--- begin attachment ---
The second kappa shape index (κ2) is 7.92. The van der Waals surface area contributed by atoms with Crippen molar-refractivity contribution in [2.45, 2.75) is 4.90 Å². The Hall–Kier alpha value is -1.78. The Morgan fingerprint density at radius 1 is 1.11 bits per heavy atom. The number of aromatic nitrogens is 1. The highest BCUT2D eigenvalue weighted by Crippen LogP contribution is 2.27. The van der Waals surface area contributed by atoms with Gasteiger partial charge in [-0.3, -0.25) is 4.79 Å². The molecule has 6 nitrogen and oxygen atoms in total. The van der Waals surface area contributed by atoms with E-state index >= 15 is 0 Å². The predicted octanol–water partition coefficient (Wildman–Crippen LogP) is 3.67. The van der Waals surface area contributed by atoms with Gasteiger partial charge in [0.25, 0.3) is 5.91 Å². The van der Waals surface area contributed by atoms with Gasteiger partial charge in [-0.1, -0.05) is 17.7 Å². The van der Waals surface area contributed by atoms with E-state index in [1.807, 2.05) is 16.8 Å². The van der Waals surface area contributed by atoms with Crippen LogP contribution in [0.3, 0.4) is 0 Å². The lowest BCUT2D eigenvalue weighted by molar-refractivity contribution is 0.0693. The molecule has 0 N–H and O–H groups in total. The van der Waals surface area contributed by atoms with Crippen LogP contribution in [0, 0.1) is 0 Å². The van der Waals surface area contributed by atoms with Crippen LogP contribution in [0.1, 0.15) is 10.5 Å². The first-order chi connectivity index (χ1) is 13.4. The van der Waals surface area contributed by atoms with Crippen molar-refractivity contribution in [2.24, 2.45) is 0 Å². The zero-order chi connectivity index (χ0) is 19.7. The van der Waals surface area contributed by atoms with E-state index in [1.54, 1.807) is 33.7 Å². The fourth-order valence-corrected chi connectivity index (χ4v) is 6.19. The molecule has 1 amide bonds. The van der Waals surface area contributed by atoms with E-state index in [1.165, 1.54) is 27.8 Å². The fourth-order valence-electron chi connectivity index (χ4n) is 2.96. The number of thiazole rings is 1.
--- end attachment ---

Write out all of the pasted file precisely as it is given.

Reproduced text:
The second kappa shape index (κ2) is 7.92. The van der Waals surface area contributed by atoms with Crippen molar-refractivity contribution in [2.45, 2.75) is 4.90 Å². The Hall–Kier alpha value is -1.78. The Morgan fingerprint density at radius 1 is 1.11 bits per heavy atom. The number of aromatic nitrogens is 1. The highest BCUT2D eigenvalue weighted by Crippen LogP contribution is 2.27. The van der Waals surface area contributed by atoms with Gasteiger partial charge in [-0.3, -0.25) is 4.79 Å². The molecule has 6 nitrogen and oxygen atoms in total. The van der Waals surface area contributed by atoms with E-state index >= 15 is 0 Å². The predicted octanol–water partition coefficient (Wildman–Crippen LogP) is 3.67. The van der Waals surface area contributed by atoms with Gasteiger partial charge in [0.25, 0.3) is 5.91 Å². The van der Waals surface area contributed by atoms with Gasteiger partial charge in [-0.1, -0.05) is 17.7 Å². The van der Waals surface area contributed by atoms with E-state index in [1.807, 2.05) is 16.8 Å². The van der Waals surface area contributed by atoms with Crippen LogP contribution in [0.3, 0.4) is 0 Å². The lowest BCUT2D eigenvalue weighted by molar-refractivity contribution is 0.0693. The molecule has 0 N–H and O–H groups in total. The van der Waals surface area contributed by atoms with Crippen LogP contribution in [0, 0.1) is 0 Å². The van der Waals surface area contributed by atoms with Crippen LogP contribution in [0.1, 0.15) is 10.5 Å². The first-order chi connectivity index (χ1) is 13.4. The van der Waals surface area contributed by atoms with Crippen molar-refractivity contribution in [2.24, 2.45) is 0 Å². The zero-order chi connectivity index (χ0) is 19.7. The van der Waals surface area contributed by atoms with E-state index in [1.54, 1.807) is 33.7 Å². The fourth-order valence-corrected chi connectivity index (χ4v) is 6.19. The molecule has 1 amide bonds. The van der Waals surface area contributed by atoms with E-state index in [1.165, 1.54) is 27.8 Å². The fourth-order valence-electron chi connectivity index (χ4n) is 2.96. The number of thiazole rings is 1.